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organic agriculture in china
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why china?

Today, agriculture is the biggest source of water pollution in China. The Ministry of Water Sources in China reported in 2016 that over 80% of the water from underground wells used by farms, factories and households across the heavily populated plains of China is unfit for drinking and bathing because of contamination from industry and farming.

China is home to more than 200 million small-scale farmers, whose conventional agricultural practices are responsible for the majority of national crop production, and whose continued overuse of fertilizer, pesticides and other harmful chemicals add to national concern around food safety, serious deterioration in soil quality (and thus decreased crop productivity) and decline in biodiversity.

A Community-based Approach Towards Organic Cotton Cultivation in China

the time is now

What if small-scale farming in China could flourish, while bypassing these harmful environmental effects? Farmers who use organic methods benefit from improved soil health, improved water quality and a climate-smart approach which improves the holistic ecosystem. A healthy ecosystem is also more resilient to drastic changes due to climate and other factors.

Our social marketing and community engagement techniques are developed precisely to tackle environmental issues that are the result of local community practices.

power in partnerships

To launch its first organic agriculture program, Rare has partnered with the C&A Foundation, which has extensive experience working with organic cotton farmers in India and is the largest organic cotton buyer in the world. Last year, Rare also partnered with the China Chamber of Commerce for Textiles to host a roundtable on the benefits of organic cotton. Moving forward, Rare will work with China’s local and national government agencies, alongside organic brands and buyers, in order to connect these key stakeholders to support each other and our efforts in boosting the practices of sustainable agriculture in China.

what’s working

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    campaigning for conservation participants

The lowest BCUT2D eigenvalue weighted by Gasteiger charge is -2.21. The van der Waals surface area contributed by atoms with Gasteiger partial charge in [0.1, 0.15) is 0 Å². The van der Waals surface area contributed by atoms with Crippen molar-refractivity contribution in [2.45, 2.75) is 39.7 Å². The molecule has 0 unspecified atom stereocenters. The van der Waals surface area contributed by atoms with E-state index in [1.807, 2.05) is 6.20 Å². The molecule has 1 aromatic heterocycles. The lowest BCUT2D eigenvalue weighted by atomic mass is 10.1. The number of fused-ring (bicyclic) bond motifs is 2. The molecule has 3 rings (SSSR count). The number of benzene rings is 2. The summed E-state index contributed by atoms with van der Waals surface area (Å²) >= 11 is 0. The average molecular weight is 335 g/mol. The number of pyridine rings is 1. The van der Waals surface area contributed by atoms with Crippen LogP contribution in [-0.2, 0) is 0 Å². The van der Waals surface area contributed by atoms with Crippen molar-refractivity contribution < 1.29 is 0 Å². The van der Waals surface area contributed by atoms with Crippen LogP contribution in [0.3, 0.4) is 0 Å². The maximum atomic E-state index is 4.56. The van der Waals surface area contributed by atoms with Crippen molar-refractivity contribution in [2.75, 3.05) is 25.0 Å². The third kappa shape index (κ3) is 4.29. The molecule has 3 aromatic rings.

Engaging the Community

    Last December, Rare hosted an intensive 10-day Campaigning for Conservation workshop in Wuhan, Hubei province with a dozen participants from four different provinces. In the workshop, participants learned the principles and concepts behind social marketing. They now have the tools to plan and execute a social marketing campaign to shift farmers' practices in their own communities toward becoming more sustainable

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    boy with puppet

    Engaging the Community

    One participant, Lu Feng, who works for Mecilla International, a sustainable food and clothing company headquartered in Hong Kong, said of the workshop: “I have been doing outreach activities for a long time in the villages, but I have never known social marketing theory and tools. Now that I have learned both the social marketing theory and also how to apply them, it’s very helpful for my work back at the site.”

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    organic cotton in china

    Origin of the program

    Rare’s sustainable agriculture program evolved from an organic farming pilot in China’s Tian-e-Zhou (TEZ) Oxbow Nature Reserve. On 100 acres of land, farmers planted corn, cotton and soybean, following organic farming methods. Through the project, more than 300 farmers were trained in organic cultivation and ultimately harvested 10,000 kg of cotton, 60,000 kg of soya and 27,500 kg of corn, all of which were certified as in-transition organic crops.

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    Processing cotton

    Links to Market

    C&A, the world’s biggest buyer of organic cotton, purchased 10 metric tons of our in-conversion organic cotton (the first ever to be grown in Hubei Province) from last year’s harvest

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    tshirt logo

    Links to Market

    The cotton has been featured in a test-run of 30,000 t-shirts to be sold in 75 C&A retail outlets across China, as part of their upcoming “For the Planet” sustainability campaign, which launched in early June, 2016.